The first Escape was a good choice for those who needed compactness and maneuverability yet wanted impressive safety and a flexible, spacious interior. Its original base engine was a 2.0-liter four-cylinder, making 130 horsepower. It was underpowered, coarse and unrefined. In 2005, this engine was replaced with a 2.3-liter making 153 horsepower—enough to power the Escape confidently enough, provided you don't carry a heavy load or need to pass quickly on the highway. The 200-horsepower, 3.0-liter V-6 that was available gives the Escape a very different character. It's worth noting that real-world fuel economy in four-cylinder versions of the Escape often didn't prove to be much better than that of V-6 Escapes.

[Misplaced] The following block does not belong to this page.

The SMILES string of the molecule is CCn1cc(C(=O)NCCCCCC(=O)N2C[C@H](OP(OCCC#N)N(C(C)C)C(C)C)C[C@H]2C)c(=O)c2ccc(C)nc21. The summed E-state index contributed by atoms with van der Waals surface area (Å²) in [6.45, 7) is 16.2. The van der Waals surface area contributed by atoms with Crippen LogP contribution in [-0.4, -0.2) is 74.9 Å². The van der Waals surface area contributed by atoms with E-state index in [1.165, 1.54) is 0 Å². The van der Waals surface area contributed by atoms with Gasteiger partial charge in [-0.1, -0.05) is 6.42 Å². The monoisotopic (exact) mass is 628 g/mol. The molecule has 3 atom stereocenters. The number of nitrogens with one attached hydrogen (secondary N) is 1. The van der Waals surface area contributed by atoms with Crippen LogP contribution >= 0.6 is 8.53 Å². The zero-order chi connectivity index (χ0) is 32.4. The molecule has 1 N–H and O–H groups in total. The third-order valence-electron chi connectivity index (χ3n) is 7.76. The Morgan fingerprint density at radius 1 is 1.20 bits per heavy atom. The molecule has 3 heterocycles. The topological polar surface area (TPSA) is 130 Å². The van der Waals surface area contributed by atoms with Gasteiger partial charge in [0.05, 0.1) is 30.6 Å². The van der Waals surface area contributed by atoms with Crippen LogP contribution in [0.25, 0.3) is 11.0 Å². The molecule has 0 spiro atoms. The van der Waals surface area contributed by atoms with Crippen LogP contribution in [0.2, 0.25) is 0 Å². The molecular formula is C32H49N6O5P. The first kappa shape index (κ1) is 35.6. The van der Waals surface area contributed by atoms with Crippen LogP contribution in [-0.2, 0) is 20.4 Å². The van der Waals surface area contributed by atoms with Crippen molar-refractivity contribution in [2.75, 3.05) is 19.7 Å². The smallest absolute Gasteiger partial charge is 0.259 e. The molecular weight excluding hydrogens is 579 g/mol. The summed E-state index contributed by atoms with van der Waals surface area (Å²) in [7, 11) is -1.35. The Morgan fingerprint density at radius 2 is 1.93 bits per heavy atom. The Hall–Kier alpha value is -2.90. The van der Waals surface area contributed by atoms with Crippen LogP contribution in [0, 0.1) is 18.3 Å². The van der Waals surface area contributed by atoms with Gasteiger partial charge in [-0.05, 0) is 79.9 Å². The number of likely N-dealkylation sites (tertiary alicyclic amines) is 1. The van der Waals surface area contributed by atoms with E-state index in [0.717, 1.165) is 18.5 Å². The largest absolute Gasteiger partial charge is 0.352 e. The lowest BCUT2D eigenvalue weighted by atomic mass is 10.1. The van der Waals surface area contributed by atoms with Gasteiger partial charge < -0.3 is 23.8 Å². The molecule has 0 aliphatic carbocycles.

Interior materials of the Escape through 2007 on all but the top Limited model were quite inferior to those of other vehicles in its class, but the substantial refresh given to the model for 2008 brought upgraded materials throughout. At that time the Escape received new powertrains, including a 240-horsepower version of the 3.0-liter V-6, along with a new 171-horsepower, 2.5-liter base four-cylinder engine. By 2010 its entertainment offerings were upgraded to include SYNC, Ford's Bluetooth-driven voice controller for phone, audio, and navigation systems.

Throughout its lifetime, the first-generation Escape earned mostly good scores for safety. The most noteworthy exception is for 2001-2007 models without the optional side airbags, and frontal performance for 2001-2004 models. In the IIHS's new roof-strength test got a mediocre 'marginal' score, keeping it from getting the Top Safety Pick designation this year. The NHTSA did not re-score the Escape after it changed its testing criteria for the 2011 model year.